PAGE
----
Next, the light beam generating part 11 which constitutes an essential part of the embodiment is explained in conjunction with views shown in FIG. 2 to FIG. 5.

The light beam generating part 11 includes, as shown in FIG. 2, a light beam modulator 14, an image converter 23, a buffer memory 24, a ROM 17, a RAM 18, a CPU (central processing unit) 19, the R laser 20 a, the G laser 20 b, the B laser 20 c, a synchronizing signal generator 21 and the dot clock generator 22.

An image signal Dsig is, in the embodiment, inputted to the image converter 23 as a RGB component signal of parallel data which is constituted of a plurality of bits for every external clock Gck.

A data format of the image signal Dsig (see FIG. 4(G), FIG. 5(H)) is formed such that data corresponding to one horizontal scanning line is constituted of horizontal synchronizing signal data Dhsync, horizontal scanning row number data dsn (constituted of a plurality of data indicative of first to jth horizontal scanning row numbers as Dsn(1) to Dsn(j)), control data Dcon (constituted of a plurality of data, that is, “m” pieces of data from Dcon(1) to Dcon(m) used for control), dot data D (constituted of a plurality of, that is, “n” pieces of data from D(1) to D(n) for respective first to nth light spots formed on the retina 80 b in the horizontal direction) and horizontal blanking data Dhb (constituted of a plurality of, that is, “g” pieces of data from Dhb(1) to Dhb(g)).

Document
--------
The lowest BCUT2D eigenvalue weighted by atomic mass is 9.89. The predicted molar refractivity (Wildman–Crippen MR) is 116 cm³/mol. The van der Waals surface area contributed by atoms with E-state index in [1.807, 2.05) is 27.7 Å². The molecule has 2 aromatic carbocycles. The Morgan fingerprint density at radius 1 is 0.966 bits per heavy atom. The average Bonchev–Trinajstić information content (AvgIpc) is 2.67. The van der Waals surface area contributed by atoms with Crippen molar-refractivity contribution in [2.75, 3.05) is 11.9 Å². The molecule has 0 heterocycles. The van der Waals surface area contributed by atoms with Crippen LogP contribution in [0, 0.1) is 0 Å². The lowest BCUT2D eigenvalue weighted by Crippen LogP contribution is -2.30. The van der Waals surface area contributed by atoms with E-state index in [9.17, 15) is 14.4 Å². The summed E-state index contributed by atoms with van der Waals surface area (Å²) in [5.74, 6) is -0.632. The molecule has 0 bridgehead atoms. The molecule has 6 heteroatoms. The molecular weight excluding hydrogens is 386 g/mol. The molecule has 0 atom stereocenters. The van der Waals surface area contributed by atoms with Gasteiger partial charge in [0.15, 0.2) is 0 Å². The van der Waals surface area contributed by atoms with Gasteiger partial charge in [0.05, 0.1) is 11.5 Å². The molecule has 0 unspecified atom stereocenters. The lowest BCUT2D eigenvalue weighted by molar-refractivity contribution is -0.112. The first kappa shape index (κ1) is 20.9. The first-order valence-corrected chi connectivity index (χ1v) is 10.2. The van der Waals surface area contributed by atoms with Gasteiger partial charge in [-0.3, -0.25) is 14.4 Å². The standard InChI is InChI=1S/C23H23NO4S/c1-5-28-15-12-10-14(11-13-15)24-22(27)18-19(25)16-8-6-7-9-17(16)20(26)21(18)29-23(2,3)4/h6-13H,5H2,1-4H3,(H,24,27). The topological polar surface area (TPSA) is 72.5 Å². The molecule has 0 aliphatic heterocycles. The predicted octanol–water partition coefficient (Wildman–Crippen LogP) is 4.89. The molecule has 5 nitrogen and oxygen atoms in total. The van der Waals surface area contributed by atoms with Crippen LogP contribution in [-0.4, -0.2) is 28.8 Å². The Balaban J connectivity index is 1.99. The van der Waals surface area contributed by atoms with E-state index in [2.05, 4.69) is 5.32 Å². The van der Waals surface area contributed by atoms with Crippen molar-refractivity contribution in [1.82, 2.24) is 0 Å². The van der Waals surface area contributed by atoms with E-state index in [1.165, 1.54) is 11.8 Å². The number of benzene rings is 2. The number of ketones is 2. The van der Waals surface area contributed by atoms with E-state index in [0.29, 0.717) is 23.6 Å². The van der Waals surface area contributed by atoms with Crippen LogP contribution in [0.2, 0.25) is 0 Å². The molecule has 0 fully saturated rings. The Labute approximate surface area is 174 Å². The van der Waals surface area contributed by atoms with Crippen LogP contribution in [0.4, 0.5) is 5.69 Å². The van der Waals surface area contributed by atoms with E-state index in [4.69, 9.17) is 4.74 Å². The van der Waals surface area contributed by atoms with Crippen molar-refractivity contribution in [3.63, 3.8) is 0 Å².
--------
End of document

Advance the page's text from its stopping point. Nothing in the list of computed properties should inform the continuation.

Here, as a value of the horizontal scanning row number data Dsn, in the respective horizontal scanning rows which are indicated by the horizontal scanning row number data Dsn(1) to the horizontal scanning row number data Dsn(j), the image signal Dsig is transmitted to the light beam generating part 11 repeatedly in order of one piece of horizontal synchronizing signal data Dhsync, one piece of horizontal scanning row number data Dsn, “m” pieces of control data Dcon, “n” pieces of dot data D and “g” pieces of horizontal blanking data Dhb.

Here, as the value of horizontal scanning row number data Dsn, in the dot data D which is included in rows indicated by the horizontal scanning row number data Dsn(1) to the horizontal scanning row number data Dsn(f), data to be displayed on the retina sob are written in the respective dot data D(1) to dot data D(n) for the respective rows.